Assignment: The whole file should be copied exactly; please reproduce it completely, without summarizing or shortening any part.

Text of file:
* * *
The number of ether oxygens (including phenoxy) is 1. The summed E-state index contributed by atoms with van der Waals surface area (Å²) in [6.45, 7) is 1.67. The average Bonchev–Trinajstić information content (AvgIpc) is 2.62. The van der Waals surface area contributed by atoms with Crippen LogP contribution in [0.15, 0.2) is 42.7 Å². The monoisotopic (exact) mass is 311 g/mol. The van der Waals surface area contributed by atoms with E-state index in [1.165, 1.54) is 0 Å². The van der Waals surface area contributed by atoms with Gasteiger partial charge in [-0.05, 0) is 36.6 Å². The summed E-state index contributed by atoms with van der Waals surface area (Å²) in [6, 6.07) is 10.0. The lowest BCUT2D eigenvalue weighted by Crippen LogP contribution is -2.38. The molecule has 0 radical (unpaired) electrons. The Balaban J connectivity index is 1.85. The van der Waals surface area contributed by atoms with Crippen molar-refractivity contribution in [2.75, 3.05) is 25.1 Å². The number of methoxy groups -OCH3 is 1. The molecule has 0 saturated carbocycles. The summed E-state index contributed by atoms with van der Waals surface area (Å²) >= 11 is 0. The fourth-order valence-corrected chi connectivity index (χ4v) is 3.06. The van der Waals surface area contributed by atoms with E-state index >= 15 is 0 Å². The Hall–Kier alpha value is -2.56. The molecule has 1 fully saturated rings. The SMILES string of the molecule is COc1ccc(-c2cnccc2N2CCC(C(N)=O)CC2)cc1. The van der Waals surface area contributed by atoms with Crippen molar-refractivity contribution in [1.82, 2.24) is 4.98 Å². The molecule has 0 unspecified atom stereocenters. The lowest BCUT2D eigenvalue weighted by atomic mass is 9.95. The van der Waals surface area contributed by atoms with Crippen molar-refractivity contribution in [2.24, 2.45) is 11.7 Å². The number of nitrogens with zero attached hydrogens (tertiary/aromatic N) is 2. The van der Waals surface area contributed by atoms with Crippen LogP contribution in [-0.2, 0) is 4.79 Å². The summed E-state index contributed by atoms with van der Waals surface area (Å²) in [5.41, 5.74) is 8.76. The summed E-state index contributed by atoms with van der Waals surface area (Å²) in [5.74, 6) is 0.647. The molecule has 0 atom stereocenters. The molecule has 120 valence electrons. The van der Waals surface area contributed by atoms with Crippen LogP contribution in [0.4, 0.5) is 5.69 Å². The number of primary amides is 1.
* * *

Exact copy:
The number of ether oxygens (including phenoxy) is 1. The summed E-state index contributed by atoms with van der Waals surface area (Å²) in [6.45, 7) is 1.67. The average Bonchev–Trinajstić information content (AvgIpc) is 2.62. The van der Waals surface area contributed by atoms with Crippen LogP contribution in [0.15, 0.2) is 42.7 Å². The monoisotopic (exact) mass is 311 g/mol. The van der Waals surface area contributed by atoms with E-state index in [1.165, 1.54) is 0 Å². The van der Waals surface area contributed by atoms with Gasteiger partial charge in [-0.05, 0) is 36.6 Å². The summed E-state index contributed by atoms with van der Waals surface area (Å²) in [6, 6.07) is 10.0. The lowest BCUT2D eigenvalue weighted by Crippen LogP contribution is -2.38. The molecule has 0 radical (unpaired) electrons. The Balaban J connectivity index is 1.85. The van der Waals surface area contributed by atoms with Crippen molar-refractivity contribution in [2.75, 3.05) is 25.1 Å². The number of methoxy groups -OCH3 is 1. The molecule has 0 saturated carbocycles. The summed E-state index contributed by atoms with van der Waals surface area (Å²) >= 11 is 0. The fourth-order valence-corrected chi connectivity index (χ4v) is 3.06. The van der Waals surface area contributed by atoms with E-state index >= 15 is 0 Å². The Hall–Kier alpha value is -2.56. The molecule has 1 fully saturated rings. The SMILES string of the molecule is COc1ccc(-c2cnccc2N2CCC(C(N)=O)CC2)cc1. The van der Waals surface area contributed by atoms with Crippen molar-refractivity contribution in [1.82, 2.24) is 4.98 Å². The molecule has 0 unspecified atom stereocenters. The lowest BCUT2D eigenvalue weighted by atomic mass is 9.95. The van der Waals surface area contributed by atoms with Crippen molar-refractivity contribution in [2.24, 2.45) is 11.7 Å². The number of nitrogens with zero attached hydrogens (tertiary/aromatic N) is 2. The van der Waals surface area contributed by atoms with Crippen LogP contribution in [-0.2, 0) is 4.79 Å². The summed E-state index contributed by atoms with van der Waals surface area (Å²) in [5.41, 5.74) is 8.76. The summed E-state index contributed by atoms with van der Waals surface area (Å²) in [5.74, 6) is 0.647. The molecule has 0 atom stereocenters. The molecule has 120 valence electrons. The van der Waals surface area contributed by atoms with Crippen LogP contribution in [0.4, 0.5) is 5.69 Å². The number of primary amides is 1.